Sherman then entered into a share swap agreement with Empire’s largest customer, gaining control of the company. In 1970, he invested in the American firm Barr Laboratories, becoming its largest shareholder and serving as its president. Barr gained the rights to produce generic versions of Eli Lilly’s Prozac. Over time, Sherman’s stake in Barr grew, eventually reaching one-third of the company’s stock. Barr Laboratories later merged with Teva Pharmaceutical Industries in 2008, forming the world’s largest generic drugmaker.

In January 1972, Sherman and Ulster Limited sold Empire to the Canadian operations of the publicly traded International Chemical and Nuclear Corporation (ICN). As a result, Sherman’s agreement with the Winter estate was invalidated. The following year, he founded Apotex with former Empire personnel, incorporating the company in 1974. Apotex, privately owned and under Sherman’s control, positioned itself as Canada’s largest domestic pharmaceutical manufacturer. Sherman also ventured into nutraceutical manufacturing and other businesses, establishing the National Institute of Nutrition (NION) with Richard Kashenberg, which he later sold to Schiff before focusing on Apotex.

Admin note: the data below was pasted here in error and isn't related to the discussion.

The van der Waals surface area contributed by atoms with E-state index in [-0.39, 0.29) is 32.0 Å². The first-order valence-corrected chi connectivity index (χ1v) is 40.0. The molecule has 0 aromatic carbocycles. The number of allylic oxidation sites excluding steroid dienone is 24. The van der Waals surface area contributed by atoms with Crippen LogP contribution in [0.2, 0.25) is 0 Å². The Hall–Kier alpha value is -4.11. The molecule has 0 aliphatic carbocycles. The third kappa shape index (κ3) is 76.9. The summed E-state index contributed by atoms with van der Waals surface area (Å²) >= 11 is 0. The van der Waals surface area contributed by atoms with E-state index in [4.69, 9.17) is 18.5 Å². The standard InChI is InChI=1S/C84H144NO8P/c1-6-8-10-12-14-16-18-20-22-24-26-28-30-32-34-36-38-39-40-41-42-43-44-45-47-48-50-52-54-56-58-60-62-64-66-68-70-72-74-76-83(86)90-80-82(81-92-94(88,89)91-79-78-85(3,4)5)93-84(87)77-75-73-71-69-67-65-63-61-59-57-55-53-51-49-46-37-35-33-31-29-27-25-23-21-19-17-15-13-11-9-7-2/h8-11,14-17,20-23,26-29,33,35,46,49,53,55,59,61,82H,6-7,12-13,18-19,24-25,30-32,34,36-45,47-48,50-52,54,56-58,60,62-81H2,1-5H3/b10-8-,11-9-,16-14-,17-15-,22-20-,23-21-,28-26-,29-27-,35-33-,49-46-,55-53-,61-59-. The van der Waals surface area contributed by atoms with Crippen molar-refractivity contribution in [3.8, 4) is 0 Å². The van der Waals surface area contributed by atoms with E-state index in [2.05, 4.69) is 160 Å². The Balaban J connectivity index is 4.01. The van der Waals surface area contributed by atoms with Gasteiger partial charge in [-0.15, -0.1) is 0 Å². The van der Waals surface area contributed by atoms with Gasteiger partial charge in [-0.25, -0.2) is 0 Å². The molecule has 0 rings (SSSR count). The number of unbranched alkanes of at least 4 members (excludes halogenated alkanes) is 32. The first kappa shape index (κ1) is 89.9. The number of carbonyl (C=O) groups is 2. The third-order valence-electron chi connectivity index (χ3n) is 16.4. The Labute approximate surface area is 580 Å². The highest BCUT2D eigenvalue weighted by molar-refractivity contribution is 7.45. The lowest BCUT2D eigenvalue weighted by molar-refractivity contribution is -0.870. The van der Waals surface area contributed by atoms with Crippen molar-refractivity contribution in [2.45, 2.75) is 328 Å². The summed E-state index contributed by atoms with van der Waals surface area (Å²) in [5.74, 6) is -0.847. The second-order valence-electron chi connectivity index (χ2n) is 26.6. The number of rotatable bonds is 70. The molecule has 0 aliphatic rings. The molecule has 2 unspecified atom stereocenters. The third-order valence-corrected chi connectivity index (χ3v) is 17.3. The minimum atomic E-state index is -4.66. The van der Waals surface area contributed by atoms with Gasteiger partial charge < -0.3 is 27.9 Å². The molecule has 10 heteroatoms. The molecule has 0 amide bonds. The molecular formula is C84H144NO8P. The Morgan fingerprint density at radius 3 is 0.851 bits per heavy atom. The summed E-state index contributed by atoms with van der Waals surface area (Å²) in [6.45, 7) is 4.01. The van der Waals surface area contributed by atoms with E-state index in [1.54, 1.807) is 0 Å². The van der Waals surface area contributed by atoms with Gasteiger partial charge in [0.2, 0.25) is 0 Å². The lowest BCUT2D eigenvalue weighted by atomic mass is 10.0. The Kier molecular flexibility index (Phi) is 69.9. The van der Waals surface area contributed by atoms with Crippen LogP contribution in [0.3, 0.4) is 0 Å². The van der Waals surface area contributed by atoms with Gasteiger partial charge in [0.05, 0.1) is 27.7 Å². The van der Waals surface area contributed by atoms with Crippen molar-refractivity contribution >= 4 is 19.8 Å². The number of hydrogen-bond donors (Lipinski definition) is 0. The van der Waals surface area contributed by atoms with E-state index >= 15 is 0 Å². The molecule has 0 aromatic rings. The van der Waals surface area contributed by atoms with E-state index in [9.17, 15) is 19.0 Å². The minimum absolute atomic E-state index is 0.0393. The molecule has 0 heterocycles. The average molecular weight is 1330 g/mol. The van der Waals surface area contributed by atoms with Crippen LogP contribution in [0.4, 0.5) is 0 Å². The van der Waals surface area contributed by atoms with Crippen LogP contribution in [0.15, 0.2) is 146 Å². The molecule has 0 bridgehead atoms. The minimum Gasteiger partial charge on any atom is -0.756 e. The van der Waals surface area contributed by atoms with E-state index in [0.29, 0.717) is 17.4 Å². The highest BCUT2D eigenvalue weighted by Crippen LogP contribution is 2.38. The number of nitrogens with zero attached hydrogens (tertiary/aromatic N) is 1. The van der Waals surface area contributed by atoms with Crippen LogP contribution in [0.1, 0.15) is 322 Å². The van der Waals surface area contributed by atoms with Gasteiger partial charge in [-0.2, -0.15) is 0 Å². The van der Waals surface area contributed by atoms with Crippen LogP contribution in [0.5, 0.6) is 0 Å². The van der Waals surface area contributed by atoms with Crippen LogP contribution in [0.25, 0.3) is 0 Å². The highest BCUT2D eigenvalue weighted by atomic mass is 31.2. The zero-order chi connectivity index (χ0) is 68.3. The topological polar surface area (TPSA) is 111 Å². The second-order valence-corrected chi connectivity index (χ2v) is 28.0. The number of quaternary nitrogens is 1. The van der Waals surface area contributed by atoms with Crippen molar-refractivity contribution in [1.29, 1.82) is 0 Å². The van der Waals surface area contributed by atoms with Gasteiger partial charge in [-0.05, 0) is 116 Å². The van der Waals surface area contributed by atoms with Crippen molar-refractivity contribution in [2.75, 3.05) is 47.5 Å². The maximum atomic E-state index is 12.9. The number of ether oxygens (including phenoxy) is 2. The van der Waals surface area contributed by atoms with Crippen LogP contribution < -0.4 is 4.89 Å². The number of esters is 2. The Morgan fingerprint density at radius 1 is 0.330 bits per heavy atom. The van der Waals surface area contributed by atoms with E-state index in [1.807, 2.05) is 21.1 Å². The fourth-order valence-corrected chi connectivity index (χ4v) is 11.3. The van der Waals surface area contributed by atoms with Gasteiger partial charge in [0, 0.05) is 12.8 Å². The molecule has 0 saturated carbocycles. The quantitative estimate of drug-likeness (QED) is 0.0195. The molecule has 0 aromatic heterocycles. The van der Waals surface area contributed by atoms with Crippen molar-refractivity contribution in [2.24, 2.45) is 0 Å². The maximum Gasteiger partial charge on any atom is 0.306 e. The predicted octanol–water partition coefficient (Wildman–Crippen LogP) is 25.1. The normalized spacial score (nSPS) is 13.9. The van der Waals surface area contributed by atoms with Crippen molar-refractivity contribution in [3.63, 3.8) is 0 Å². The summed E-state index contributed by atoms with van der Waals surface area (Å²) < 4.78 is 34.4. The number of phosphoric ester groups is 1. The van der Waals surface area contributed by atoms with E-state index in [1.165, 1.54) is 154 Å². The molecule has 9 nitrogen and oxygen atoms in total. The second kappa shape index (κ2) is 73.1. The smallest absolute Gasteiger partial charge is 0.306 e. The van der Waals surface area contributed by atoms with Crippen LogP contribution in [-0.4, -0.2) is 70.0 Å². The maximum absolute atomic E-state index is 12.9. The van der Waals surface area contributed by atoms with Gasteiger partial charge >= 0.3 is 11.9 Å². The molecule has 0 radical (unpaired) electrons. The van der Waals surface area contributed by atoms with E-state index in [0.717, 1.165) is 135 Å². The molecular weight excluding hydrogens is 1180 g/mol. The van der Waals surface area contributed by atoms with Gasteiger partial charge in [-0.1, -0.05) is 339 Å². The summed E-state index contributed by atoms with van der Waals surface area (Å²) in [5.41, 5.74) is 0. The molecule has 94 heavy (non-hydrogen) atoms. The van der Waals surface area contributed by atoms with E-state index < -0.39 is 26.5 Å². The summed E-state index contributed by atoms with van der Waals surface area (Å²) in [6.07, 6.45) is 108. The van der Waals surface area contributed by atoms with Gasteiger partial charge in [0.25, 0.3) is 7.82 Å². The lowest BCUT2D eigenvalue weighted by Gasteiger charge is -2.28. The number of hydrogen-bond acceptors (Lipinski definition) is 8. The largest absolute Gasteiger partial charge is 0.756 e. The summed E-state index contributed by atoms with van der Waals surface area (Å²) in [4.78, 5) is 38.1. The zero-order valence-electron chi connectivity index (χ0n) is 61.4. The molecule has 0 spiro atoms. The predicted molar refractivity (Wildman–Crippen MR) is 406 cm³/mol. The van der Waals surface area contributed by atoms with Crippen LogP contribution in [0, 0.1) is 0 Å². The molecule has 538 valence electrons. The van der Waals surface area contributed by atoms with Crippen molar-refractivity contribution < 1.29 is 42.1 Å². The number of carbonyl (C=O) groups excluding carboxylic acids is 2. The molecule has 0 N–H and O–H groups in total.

By 2016, Apotex had grown significantly, employing over 10,000 individuals and becoming one of Canada’s leading drug manufacturers. The company boasted a product portfolio of over 260 items, sold in more than 115 countries, generating approximately $1.5 billion in annual revenues.

Net Worth

At the time of his death in December 2017, his estimated net worth was around $4.6 billion.


Bernard Sherman’s contributions to the pharmaceutical industry and his entrepreneurial spirit earned him several accolades. He received numerous awards and recognition for his dedication to the development of affordable and accessible medication. Some include:

Founder and leader of Apotex Inc., one of the world's largest generic pharmaceutical companies.
Instrumental in revolutionizing the generic drug industry by developing Apotex's own generic drugs. Received recognition and awards for his commitment to providing affordable and accessible medication.
Played a significant role in expanding Apotex's operations globally, with products sold in over 115 countries.
Built Apotex into one of Canada's largest drug manufacturers, employing over 10,000 people.
Contributed to advancements in the field of pharmaceuticals through research, development, and innovation.
Made a substantial impact on healthcare by providing affordable medication to millions of people worldwide.
Recognized for his entrepreneurial spirit and business acumen in the pharmaceutical industry.

Social Profile

While Bernard Sherman kept a relatively low profile in the public eye, his impact on the pharmaceutical industry is widely recognized. He has no known public social profiles.